Our narrator John returns to his father’s farm in The Endlands, on the Yorkshire-Lancashire border, with his pregnant wife Kat, for his grandfather’s funeral. It’s a gloomy place, misty, sleety, snowy, with piercing winds on the moors and rivers that run into destructive flood. And that’s not all. As in Hurley’s Costa Prize-winning first novel The Loney, The Devil has been about from time immemorial, bringing all kinds of pestilence and misfortune to man and beast alike.
The Devil has been here since before anyone came, passing endlessly from one thing to another. He’s in the rain and the gales and the wild river. He’s in the trees of the Wood. He’s the unexpected fire and the biter of dogs. He’s the disease that can ruin a whole farm and the blizzard that buries a whole village. But at least here we can see him work. (291)
The locals are a taciturn lot, surly towards John who has left all this behind to become a teacher in Suffolk. As the gloom roiled about me, I couldn’t help thinking of Cold Comfort Farm, but we don’t have a sensible woman like Flora Poste to sort things out and bring sunlight and antiseptic to old secrets and curses. John’s wife Kat is a Suffolk vicar’s daughter, a pretty nursery teacher adored by children; she just wants to get this over and go back home to Alder Crescent and their friendly neighbours with two cars and regular hobbies. Little does she know her husband is sniffing the winds of home. He wants to come back to run the farm. As the book goes on the rather wimpish John becomes ruthlessly single-minded. Is the Devil getting to him?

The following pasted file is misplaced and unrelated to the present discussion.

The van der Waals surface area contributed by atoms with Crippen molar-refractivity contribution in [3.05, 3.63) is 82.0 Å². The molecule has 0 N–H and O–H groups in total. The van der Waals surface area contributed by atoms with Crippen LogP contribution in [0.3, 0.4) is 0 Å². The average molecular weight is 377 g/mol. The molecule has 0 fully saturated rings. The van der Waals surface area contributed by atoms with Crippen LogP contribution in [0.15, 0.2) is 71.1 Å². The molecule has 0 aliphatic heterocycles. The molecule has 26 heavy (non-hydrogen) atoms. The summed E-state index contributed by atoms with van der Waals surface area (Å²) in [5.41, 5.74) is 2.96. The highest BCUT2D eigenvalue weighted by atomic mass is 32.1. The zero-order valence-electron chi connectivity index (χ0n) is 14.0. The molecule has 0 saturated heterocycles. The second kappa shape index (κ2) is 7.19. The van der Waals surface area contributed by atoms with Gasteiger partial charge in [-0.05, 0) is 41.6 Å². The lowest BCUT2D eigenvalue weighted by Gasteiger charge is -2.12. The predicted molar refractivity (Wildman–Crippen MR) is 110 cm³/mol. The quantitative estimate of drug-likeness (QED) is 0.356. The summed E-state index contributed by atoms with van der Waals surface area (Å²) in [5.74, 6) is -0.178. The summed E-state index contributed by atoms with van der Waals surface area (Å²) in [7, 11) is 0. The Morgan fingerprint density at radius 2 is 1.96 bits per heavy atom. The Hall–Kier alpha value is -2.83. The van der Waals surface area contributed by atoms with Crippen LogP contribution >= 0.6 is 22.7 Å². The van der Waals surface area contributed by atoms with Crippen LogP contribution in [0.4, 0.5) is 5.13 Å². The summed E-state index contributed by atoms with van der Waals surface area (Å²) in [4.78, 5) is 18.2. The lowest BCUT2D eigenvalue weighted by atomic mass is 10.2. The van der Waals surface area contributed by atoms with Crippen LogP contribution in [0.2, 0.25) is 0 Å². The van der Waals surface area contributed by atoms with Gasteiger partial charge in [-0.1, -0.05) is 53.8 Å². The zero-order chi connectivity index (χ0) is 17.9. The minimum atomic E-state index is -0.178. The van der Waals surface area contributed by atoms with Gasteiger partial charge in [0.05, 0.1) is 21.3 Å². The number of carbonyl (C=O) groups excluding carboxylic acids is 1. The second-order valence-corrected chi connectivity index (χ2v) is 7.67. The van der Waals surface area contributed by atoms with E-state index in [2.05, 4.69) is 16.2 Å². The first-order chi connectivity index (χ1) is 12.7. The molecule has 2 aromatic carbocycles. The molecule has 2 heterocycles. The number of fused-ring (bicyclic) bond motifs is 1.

The Loney succeeded largely because of the powerful psychological drama played out in the narrator’s family and the real sense of evil created; other elements of the narrative were less convincing. The psychological drama is missing here. There’s no doubting Andrew Michael Hurley’s talent when it comes to writing about the natural world, but plot is not his forte. In Devil’s Day the plot sits rumbling its engines like an old-fashioned aeroplane, occasionally rolling forward and then sitting still rumbling a bit more. When it does eventually take off, late in the book, it’s for a short and rather disappointing flight.
It’s hard to follow up a prize-winning first novel. Hurley seems to be trying to broaden his canvas, including a lot of history of the valley and its founding families. I didn’t think this worked. It slowed and weighed down the book’s drive.
Don’t take my word for it if you enjoy rustic Gothic, though. There are lots of rave reviews on Goodreads.
Here’s our review of The Loney